The head of a Fairfax County citizen group that has fought plans to close a high school in the eastern part of the county said last night that his group now supports a proposal to shut Groveton High.
Peter Brinitzer, chairman of the Neighborhood Schools Coalition of the Fort Hunt Area Inc., told a School Board hearing that his group favors Superintendent William J. Burkholder's proposal to convert Groveton into an intermediate school. That highly controversial plan would divide Groveton's 1,200 students between Fort Hunt and Mount Vernon high schools. A school board decision on the issue is expected March 14.
Brinitzer, whose group has collected more than $10,000 in donations, said the switch was prompted by a growing realization that the School Board is serious about closing a high school in eastern Fairfax because of declining enrollments.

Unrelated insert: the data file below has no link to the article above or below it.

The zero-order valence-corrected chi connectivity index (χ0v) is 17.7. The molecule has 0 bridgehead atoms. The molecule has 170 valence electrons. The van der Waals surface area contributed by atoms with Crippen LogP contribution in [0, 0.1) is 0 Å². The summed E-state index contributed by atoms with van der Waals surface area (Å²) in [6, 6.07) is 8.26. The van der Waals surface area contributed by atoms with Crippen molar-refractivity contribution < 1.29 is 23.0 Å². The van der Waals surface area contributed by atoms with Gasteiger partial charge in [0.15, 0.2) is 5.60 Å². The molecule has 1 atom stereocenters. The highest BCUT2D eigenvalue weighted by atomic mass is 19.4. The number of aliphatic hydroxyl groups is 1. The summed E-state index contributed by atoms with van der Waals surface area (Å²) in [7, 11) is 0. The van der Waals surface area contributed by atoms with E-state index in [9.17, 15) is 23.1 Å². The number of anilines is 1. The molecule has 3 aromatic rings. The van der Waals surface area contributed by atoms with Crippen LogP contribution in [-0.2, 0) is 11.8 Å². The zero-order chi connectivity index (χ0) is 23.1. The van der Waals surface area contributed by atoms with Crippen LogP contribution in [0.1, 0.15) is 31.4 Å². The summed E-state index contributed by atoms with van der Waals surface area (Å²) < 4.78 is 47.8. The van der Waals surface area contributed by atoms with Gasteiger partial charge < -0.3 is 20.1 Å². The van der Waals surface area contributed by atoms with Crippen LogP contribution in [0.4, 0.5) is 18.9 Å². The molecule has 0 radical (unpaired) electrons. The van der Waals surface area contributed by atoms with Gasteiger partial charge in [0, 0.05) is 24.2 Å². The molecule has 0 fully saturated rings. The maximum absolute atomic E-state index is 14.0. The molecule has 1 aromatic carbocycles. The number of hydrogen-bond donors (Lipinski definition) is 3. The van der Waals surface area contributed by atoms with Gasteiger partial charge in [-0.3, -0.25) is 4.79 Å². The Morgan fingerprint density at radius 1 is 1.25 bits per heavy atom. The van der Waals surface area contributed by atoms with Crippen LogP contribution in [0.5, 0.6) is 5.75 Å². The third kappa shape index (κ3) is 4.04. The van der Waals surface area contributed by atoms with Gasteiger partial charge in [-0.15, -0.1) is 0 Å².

His group's members, most of whom are from the Fort Hunt area, opted to support Burkholder, rather than a citizen task force, which had suggested the conversion of Fort Hunt because it is the smallest high school and the farthest removed from the district's growth areas.
Brinitzer said he had only one regret about the save-neighborhood-schools campaign: that it had generated much "venom" and hard feelings among the Mount Vernon, Fort Hunt and Groveton communities.
The Fort Hunt coalition's 14 officers and directors debated their position in four meetings that lasted more than 12 hours in the last two weeks, Brinitzer said. The final vote, taken Sunday, was unanimous, except for the vote of Henry Norton.
Norton said yesterday that many Fort Hunt area residents still support the coalition's original belief that the county can afford to keep all the area's schools open.